Read Less

Does the U.S. Owe Cambodia an Apology?

Kudos to President Obama for not using his recent trip to Cambodia as an opportunity to apologize for supposed American sins of the past. His failure to do so must come as a grave disappointment to New York Times White House reporter Peter Baker (an excellent reporter, by the way), who writes an entire article lamenting the lack of an Obama apology.

His piece begins thus: “Four decades after American warplanes carpet-bombed this impoverished country, an American president came to visit for the first time. He came not to defend the past, nor to apologize for it. In fact, he made no public mention of it whatsoever.” He then quotes approvingly from the president of a group known as the Khmer Rouge Victims in Cambodia who claims that Obama “should offer a public apology to the Cambodian people for the illegal U.S. bombings, which took the lives of half a million Cambodians and created the conditions for the Khmer Rouge genocide.” He also quotes Gary Bass, a historian at Princeton who has written an excellent history of humanitarian interventions, who says, “It’s a missed opportunity for Obama.”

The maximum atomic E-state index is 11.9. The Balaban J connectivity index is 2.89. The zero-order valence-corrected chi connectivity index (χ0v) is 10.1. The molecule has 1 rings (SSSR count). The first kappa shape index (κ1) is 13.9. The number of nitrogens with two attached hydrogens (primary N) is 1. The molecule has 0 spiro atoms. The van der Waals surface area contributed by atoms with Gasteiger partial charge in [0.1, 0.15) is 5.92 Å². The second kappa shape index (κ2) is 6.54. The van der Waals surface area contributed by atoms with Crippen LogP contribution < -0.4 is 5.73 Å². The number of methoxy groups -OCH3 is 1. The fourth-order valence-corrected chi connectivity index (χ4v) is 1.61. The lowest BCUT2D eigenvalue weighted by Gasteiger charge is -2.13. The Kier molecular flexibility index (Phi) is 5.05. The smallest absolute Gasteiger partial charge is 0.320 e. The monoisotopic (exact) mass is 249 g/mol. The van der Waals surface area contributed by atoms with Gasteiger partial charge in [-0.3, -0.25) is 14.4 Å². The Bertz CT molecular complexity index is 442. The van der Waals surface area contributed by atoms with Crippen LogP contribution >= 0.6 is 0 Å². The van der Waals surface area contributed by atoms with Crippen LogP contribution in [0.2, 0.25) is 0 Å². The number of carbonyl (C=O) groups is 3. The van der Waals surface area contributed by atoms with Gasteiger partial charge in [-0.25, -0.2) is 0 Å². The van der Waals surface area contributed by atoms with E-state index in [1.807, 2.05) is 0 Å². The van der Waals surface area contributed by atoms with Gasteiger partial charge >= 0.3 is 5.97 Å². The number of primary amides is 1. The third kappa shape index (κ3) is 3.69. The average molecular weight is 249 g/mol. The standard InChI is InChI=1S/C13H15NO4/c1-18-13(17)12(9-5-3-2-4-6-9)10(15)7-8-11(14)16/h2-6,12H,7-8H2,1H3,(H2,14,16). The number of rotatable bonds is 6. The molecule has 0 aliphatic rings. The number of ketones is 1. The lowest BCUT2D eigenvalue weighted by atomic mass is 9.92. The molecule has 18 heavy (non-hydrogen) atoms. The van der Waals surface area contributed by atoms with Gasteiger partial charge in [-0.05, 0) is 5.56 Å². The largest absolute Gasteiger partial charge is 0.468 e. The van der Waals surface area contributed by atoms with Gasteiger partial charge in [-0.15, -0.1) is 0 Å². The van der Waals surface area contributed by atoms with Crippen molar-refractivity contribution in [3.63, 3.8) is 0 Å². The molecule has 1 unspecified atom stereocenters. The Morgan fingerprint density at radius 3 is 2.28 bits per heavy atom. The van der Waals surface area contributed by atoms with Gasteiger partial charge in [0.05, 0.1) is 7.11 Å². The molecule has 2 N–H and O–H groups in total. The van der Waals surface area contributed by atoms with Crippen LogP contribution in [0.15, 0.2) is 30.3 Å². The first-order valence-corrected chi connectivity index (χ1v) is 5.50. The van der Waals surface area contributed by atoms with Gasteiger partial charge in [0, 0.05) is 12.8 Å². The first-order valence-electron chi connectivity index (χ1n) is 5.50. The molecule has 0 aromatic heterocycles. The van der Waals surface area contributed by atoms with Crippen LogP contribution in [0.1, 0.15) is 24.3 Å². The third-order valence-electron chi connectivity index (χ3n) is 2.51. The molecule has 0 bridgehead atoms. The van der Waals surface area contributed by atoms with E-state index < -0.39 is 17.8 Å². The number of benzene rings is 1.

Read More

Kudos to President Obama for not using his recent trip to Cambodia as an opportunity to apologize for supposed American sins of the past. His failure to do so must come as a grave disappointment to New York Times White House reporter Peter Baker (an excellent reporter, by the way), who writes an entire article lamenting the lack of an Obama apology.

His piece begins thus: “Four decades after American warplanes carpet-bombed this impoverished country, an American president came to visit for the first time. He came not to defend the past, nor to apologize for it. In fact, he made no public mention of it whatsoever.” He then quotes approvingly from the president of a group known as the Khmer Rouge Victims in Cambodia who claims that Obama “should offer a public apology to the Cambodian people for the illegal U.S. bombings, which took the lives of half a million Cambodians and created the conditions for the Khmer Rouge genocide.” He also quotes Gary Bass, a historian at Princeton who has written an excellent history of humanitarian interventions, who says, “It’s a missed opportunity for Obama.”

Actually, Obama was right not to apologize because it’s not clear what America has to apologize for in this instance. It is grossly misleading to suggest that the U.S. “carpet-bombed” Cambodia, which evokes images of B-52s pummeling Phnom Penh. What actually happened was that during Operation Menu in 1969-1970, the U.S. bombed North Vietnamese Army and Viet Cong base camps in eastern Cambodia with the tacit acquiescence of Cambodia’s ruler, Prince Sihanouk, who was deeply unhappy with the uninvited presence of tens of thousands of Communist Vietnamese troops in his country. Along with the bombing there were several “secret” incursions by South Vietnamese and U.S. troops in 1970 to try to clear out Communist base camps.